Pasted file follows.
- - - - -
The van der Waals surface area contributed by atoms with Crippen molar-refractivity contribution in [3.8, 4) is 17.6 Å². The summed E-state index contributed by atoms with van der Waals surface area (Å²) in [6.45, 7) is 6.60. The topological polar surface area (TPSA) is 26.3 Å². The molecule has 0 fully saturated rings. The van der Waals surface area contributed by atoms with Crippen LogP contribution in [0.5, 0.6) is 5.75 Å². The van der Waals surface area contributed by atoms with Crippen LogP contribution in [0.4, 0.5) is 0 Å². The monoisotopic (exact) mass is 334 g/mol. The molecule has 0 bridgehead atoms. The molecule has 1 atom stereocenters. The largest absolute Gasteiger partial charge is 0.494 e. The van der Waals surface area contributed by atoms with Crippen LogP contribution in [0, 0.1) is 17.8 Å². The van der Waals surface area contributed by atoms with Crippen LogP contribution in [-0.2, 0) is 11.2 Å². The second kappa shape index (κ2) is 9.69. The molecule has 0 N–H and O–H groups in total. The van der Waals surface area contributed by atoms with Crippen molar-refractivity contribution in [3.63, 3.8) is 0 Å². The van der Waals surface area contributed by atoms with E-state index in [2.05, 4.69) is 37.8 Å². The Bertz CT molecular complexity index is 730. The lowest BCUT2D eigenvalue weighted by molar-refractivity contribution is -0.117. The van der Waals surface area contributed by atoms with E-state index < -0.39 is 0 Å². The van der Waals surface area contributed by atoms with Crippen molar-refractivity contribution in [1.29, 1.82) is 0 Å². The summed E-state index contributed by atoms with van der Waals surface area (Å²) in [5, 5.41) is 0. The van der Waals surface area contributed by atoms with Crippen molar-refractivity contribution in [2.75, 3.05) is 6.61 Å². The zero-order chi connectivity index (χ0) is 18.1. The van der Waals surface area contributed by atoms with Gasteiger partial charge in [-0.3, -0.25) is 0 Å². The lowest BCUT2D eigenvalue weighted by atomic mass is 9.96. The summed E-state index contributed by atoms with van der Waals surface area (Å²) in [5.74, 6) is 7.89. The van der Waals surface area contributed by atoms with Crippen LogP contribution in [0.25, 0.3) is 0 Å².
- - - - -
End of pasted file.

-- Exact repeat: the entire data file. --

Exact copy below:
The van der Waals surface area contributed by atoms with Crippen molar-refractivity contribution in [3.8, 4) is 17.6 Å². The summed E-state index contributed by atoms with van der Waals surface area (Å²) in [6.45, 7) is 6.60. The topological polar surface area (TPSA) is 26.3 Å². The molecule has 0 fully saturated rings. The van der Waals surface area contributed by atoms with Crippen LogP contribution in [0.5, 0.6) is 5.75 Å². The van der Waals surface area contributed by atoms with Crippen LogP contribution in [0.4, 0.5) is 0 Å². The monoisotopic (exact) mass is 334 g/mol. The molecule has 0 bridgehead atoms. The molecule has 1 atom stereocenters. The largest absolute Gasteiger partial charge is 0.494 e. The van der Waals surface area contributed by atoms with Crippen LogP contribution in [0, 0.1) is 17.8 Å². The van der Waals surface area contributed by atoms with Crippen LogP contribution in [-0.2, 0) is 11.2 Å². The second kappa shape index (κ2) is 9.69. The molecule has 0 N–H and O–H groups in total. The van der Waals surface area contributed by atoms with Crippen molar-refractivity contribution in [3.63, 3.8) is 0 Å². The van der Waals surface area contributed by atoms with E-state index in [2.05, 4.69) is 37.8 Å². The Bertz CT molecular complexity index is 730. The lowest BCUT2D eigenvalue weighted by molar-refractivity contribution is -0.117. The van der Waals surface area contributed by atoms with E-state index < -0.39 is 0 Å². The van der Waals surface area contributed by atoms with Crippen molar-refractivity contribution in [1.29, 1.82) is 0 Å². The summed E-state index contributed by atoms with van der Waals surface area (Å²) in [5, 5.41) is 0. The van der Waals surface area contributed by atoms with Crippen molar-refractivity contribution in [2.75, 3.05) is 6.61 Å². The zero-order chi connectivity index (χ0) is 18.1. The van der Waals surface area contributed by atoms with Gasteiger partial charge in [-0.3, -0.25) is 0 Å². The lowest BCUT2D eigenvalue weighted by atomic mass is 9.96. The summed E-state index contributed by atoms with van der Waals surface area (Å²) in [5.74, 6) is 7.89. The van der Waals surface area contributed by atoms with Crippen LogP contribution in [0.25, 0.3) is 0 Å².